As a physician trained in both standard and holistic medicine–and as a parent herself–Lauren Feder, M.D., presents the facts about vaccinations.
If you have chosen to vaccinate your children, she offers both practical medical and natural remedies to avoid possible side effects.
If you have chosen not to vaccinate your children, she offers natural medicines to strengthen your child’s immune system, along with tips on how to deal with legal exemptions, school requirements, and medical insurances.
If you’re just not sure what to do, she offers a balanced and easy-to-understand discussion of the issues, explaining the truth about the effectiveness of vaccinations, side effects, and much more.
With information on the latest available vaccinations for teens (including the meningococcal and HPV vaccinations), as well as new schedules for childhood vaccinations, The Parents’ Concise Guide to Childhood Vaccinations is a comprehensive and reassuring guide to help you make the right decision for your child.
From the Trade Paperback edition.
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|Title of Family & Relationships eBook: The Parents' Concise Guide to Childhood Vaccinations|
|Release Date: 07-06-2010|
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|Publisher: Hatherleigh Press|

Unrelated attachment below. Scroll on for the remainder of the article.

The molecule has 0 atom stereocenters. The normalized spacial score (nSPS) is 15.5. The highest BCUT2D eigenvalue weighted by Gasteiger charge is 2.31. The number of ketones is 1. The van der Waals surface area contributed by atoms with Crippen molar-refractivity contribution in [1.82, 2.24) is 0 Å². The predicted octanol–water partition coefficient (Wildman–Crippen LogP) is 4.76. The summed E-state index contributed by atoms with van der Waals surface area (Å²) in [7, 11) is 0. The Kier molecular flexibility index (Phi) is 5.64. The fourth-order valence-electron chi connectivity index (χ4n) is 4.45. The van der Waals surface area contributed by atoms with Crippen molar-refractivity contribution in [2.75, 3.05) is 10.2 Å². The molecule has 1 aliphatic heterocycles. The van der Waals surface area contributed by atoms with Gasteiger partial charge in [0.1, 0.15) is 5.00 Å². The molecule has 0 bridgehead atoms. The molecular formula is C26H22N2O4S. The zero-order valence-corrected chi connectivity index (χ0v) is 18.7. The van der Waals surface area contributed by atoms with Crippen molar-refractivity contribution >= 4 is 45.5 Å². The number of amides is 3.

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The Parents' Concise Guide to Childhood Vaccinations
The Vaccination Controversy
When I was growing up, going to the doctor for shots was a time honored tradition that we all accepted–like it or not! Even during my training as a resident at the hospital, I dutifully went for yearly physicals, which included an updating of the basic adult immunizations. Like my parents, I never questioned vaccinations and did not consider them anything but a normal part of routine prevention of illnesses. It wasn’t until I was successfully treated for a thyroid condition with holistic medicine that I became interested in the complementary medical approach of using the body’s natural defenses against disease as much as possible. In this view, vaccinations can interfere with the body’s natural immunity and may themselves cause disease.
Vaccinations, which for decades had been hailed as one of the major achievements in public health, are no longer immune to controversy. In our grandparents’ days, nearly all children had measles, mumps, and rubella. It’s not uncommon to hear stories about chickenpox parties in our parents’ days that flourished at the first sign of the rash when all the mothers would rush their children over to the infected child’s house. Since the introduction of vaccines in the twentieth century, these common childhood diseases are no longer common. This would seem to be good news. But in recent years, professional journals and newspapers have reported with increasing frequency on vaccine injuries, mercury toxicity, and possible links between vaccinations and chronic diseases such as autism.
One of the first major health decisions facing new parents is whether or not to vaccinate. Many p...